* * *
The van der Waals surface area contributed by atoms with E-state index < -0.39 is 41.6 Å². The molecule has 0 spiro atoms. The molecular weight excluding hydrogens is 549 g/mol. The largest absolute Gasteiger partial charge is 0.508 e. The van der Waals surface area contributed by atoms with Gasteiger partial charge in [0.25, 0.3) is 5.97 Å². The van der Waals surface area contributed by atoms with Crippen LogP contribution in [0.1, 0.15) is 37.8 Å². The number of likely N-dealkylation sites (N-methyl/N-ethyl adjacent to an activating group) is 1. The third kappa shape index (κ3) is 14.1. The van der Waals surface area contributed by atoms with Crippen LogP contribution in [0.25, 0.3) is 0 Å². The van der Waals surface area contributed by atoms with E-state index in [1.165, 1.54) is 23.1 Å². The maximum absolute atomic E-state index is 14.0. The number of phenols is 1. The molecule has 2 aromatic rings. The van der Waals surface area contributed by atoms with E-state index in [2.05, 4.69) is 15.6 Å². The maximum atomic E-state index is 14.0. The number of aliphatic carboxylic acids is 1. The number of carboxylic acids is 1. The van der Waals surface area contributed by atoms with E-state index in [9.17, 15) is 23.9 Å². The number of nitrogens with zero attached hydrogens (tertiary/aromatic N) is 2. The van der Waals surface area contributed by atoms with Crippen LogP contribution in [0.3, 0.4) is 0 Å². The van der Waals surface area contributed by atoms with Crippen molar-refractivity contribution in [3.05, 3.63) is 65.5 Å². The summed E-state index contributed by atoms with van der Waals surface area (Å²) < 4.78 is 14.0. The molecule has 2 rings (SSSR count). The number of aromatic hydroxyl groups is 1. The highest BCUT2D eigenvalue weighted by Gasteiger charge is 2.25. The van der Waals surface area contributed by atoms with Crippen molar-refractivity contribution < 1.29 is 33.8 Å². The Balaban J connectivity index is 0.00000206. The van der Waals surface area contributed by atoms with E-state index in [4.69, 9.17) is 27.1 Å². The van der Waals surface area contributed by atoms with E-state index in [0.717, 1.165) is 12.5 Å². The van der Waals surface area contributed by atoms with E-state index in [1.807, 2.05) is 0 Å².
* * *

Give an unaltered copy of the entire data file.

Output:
The van der Waals surface area contributed by atoms with E-state index < -0.39 is 41.6 Å². The molecule has 0 spiro atoms. The molecular weight excluding hydrogens is 549 g/mol. The largest absolute Gasteiger partial charge is 0.508 e. The van der Waals surface area contributed by atoms with Gasteiger partial charge in [0.25, 0.3) is 5.97 Å². The van der Waals surface area contributed by atoms with Crippen LogP contribution in [0.1, 0.15) is 37.8 Å². The number of likely N-dealkylation sites (N-methyl/N-ethyl adjacent to an activating group) is 1. The third kappa shape index (κ3) is 14.1. The van der Waals surface area contributed by atoms with Crippen LogP contribution in [0.25, 0.3) is 0 Å². The van der Waals surface area contributed by atoms with E-state index in [1.165, 1.54) is 23.1 Å². The maximum absolute atomic E-state index is 14.0. The number of phenols is 1. The molecule has 2 aromatic rings. The van der Waals surface area contributed by atoms with E-state index in [2.05, 4.69) is 15.6 Å². The maximum atomic E-state index is 14.0. The number of aliphatic carboxylic acids is 1. The number of carboxylic acids is 1. The van der Waals surface area contributed by atoms with E-state index in [9.17, 15) is 23.9 Å². The number of nitrogens with zero attached hydrogens (tertiary/aromatic N) is 2. The van der Waals surface area contributed by atoms with Crippen LogP contribution in [0.3, 0.4) is 0 Å². The van der Waals surface area contributed by atoms with Crippen molar-refractivity contribution in [3.05, 3.63) is 65.5 Å². The summed E-state index contributed by atoms with van der Waals surface area (Å²) < 4.78 is 14.0. The molecule has 2 rings (SSSR count). The number of aromatic hydroxyl groups is 1. The highest BCUT2D eigenvalue weighted by Gasteiger charge is 2.25. The van der Waals surface area contributed by atoms with Crippen molar-refractivity contribution < 1.29 is 33.8 Å². The Balaban J connectivity index is 0.00000206. The van der Waals surface area contributed by atoms with E-state index in [4.69, 9.17) is 27.1 Å². The van der Waals surface area contributed by atoms with E-state index in [0.717, 1.165) is 12.5 Å². The van der Waals surface area contributed by atoms with E-state index in [1.807, 2.05) is 0 Å².